A Godly Mind
One of the great spiritual challenges of our day is the simple need for believers to have a right attitude. Attitudes are important because they form the foundation of our beliefs and actions. Webster’s definition of the word “attitude” can be loosely summarized as “an internal position or feeling regarding people, objects, events, activities or ideas.”
Attitudes begin in the heart, and are generally based on our own personal desires. They are easy to develop and hard to change. Shaped by our training, friendships, and experiences, they quickly become deeply ingrained in our character, and we are usually convinced that our position is right. But what if it’s not?
Churches today are filled with Christians who see others in light of their own spiritual understanding and then judge them for failing to measure up. The problem becomes even more serious when we expect those who don’t know the Lord to believe and behave like believers. On the other side of the issue we find Christians who focus their attention on the love of God and refuse to pass judgment on any issue. Their proof text is Matthew 7:1 which says “Judge not, that ye be not judged.” The result is that they tolerate anything and everything under the guise of loving everyone.
The church at Corinth is a good example of a group of believers with an “attitude” problem. They were full of envy and strife, tolerant of known sin, took one another to court, abused the Lord’s Table, and generally used their liberty as an opportunity to satisfy their fleshly desires. Yet they were full of pride. They were proud of their loyalty to specific spiritual leaders, proud of their misused spiritual gifts, and proud of their assumed spiritual knowledge. They simply ignored their failures and declared themselves righteous.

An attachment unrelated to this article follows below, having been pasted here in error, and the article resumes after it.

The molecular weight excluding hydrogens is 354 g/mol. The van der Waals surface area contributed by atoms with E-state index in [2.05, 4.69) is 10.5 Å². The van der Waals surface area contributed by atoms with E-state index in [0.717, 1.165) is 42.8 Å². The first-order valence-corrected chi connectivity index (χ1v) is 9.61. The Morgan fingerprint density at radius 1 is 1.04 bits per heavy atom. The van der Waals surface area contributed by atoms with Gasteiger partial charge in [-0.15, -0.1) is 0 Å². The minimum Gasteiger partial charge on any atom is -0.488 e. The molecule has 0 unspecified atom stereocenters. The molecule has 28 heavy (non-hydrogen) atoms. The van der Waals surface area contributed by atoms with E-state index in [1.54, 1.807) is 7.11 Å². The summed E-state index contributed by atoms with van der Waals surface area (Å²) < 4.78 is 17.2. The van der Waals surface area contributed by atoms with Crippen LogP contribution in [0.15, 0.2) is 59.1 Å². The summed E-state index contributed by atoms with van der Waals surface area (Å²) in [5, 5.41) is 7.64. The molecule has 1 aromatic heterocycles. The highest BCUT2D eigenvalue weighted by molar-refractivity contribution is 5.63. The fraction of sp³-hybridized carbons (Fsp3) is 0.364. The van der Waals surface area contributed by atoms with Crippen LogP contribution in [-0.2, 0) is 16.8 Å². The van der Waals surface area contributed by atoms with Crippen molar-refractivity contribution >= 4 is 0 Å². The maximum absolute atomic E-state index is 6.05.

The believers at Philippi, though much more mature than the believers at Corinth, had their own assortment of problems, including division. In verse 3 of chapter 2 of his epistle to them, Paul makes the following request: “Let nothing be done through strife or vainglory.” Again, as with the Corinthian believers, the problem had to do with selfish, arrogant attitudes.
So what is a proper attitude? How is it developed? What does the scripture have to say about it?
Although the word “attitude” is not actually used in scripture, the concept is one of its primary teachings. Heart, mind, and spirit are words which are commonly used to convey the idea of attitude. The Apostle Paul was addressing this very issue when he said in Philippians 2:5 “Let this mind be in you, which was also in Christ Jesus.” In Romans 12:2 we find a similar admonition when Paul says “be ye transformed by the renewing of your mind.”
Though it may sound overly simplistic, it’s obvious that the key to a right attitude involves having a Godly mind. If believers would approach circumstances in their lives with a Godly thought process, most personal offenses would disappear, strife would all but vanish and the disputes that normally cause serious division would be quickly resolved – and our fellowship would be sweet, unified, and pleasing to our God.